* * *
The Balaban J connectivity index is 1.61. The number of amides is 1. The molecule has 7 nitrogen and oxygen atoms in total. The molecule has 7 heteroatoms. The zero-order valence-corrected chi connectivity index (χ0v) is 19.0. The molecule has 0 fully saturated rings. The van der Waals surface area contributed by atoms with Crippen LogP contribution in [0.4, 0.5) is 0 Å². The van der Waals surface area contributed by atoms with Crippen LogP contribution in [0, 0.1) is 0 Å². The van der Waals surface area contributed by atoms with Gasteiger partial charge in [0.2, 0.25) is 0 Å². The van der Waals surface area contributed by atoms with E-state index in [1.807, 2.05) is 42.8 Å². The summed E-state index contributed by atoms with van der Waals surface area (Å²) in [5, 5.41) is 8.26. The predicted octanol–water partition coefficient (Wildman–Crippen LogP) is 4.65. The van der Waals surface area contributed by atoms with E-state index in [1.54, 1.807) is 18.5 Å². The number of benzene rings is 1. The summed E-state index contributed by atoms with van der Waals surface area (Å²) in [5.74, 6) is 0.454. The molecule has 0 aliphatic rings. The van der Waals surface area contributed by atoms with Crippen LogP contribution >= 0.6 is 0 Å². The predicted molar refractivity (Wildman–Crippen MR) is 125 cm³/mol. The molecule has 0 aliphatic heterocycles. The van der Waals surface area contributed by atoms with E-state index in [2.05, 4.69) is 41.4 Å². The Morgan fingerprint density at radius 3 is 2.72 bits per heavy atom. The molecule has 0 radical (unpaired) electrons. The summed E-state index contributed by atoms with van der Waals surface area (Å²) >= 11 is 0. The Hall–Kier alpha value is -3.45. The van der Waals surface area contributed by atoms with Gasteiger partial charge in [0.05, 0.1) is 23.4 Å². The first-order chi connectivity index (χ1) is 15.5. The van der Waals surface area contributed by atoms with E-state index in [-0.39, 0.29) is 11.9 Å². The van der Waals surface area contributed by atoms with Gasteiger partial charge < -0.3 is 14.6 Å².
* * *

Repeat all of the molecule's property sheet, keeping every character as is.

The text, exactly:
The Balaban J connectivity index is 1.61. The number of amides is 1. The molecule has 7 nitrogen and oxygen atoms in total. The molecule has 7 heteroatoms. The zero-order valence-corrected chi connectivity index (χ0v) is 19.0. The molecule has 0 fully saturated rings. The van der Waals surface area contributed by atoms with Crippen LogP contribution in [0.4, 0.5) is 0 Å². The van der Waals surface area contributed by atoms with Crippen LogP contribution in [0, 0.1) is 0 Å². The van der Waals surface area contributed by atoms with Gasteiger partial charge in [0.2, 0.25) is 0 Å². The van der Waals surface area contributed by atoms with E-state index in [1.807, 2.05) is 42.8 Å². The summed E-state index contributed by atoms with van der Waals surface area (Å²) in [5, 5.41) is 8.26. The predicted octanol–water partition coefficient (Wildman–Crippen LogP) is 4.65. The van der Waals surface area contributed by atoms with E-state index in [1.54, 1.807) is 18.5 Å². The number of benzene rings is 1. The summed E-state index contributed by atoms with van der Waals surface area (Å²) in [5.74, 6) is 0.454. The molecule has 0 aliphatic rings. The van der Waals surface area contributed by atoms with Crippen LogP contribution >= 0.6 is 0 Å². The predicted molar refractivity (Wildman–Crippen MR) is 125 cm³/mol. The molecule has 0 aliphatic heterocycles. The van der Waals surface area contributed by atoms with E-state index in [2.05, 4.69) is 41.4 Å². The Morgan fingerprint density at radius 3 is 2.72 bits per heavy atom. The molecule has 0 radical (unpaired) electrons. The summed E-state index contributed by atoms with van der Waals surface area (Å²) >= 11 is 0. The Hall–Kier alpha value is -3.45. The van der Waals surface area contributed by atoms with Gasteiger partial charge in [0.05, 0.1) is 23.4 Å². The first-order chi connectivity index (χ1) is 15.5. The van der Waals surface area contributed by atoms with E-state index in [-0.39, 0.29) is 11.9 Å². The van der Waals surface area contributed by atoms with Gasteiger partial charge < -0.3 is 14.6 Å².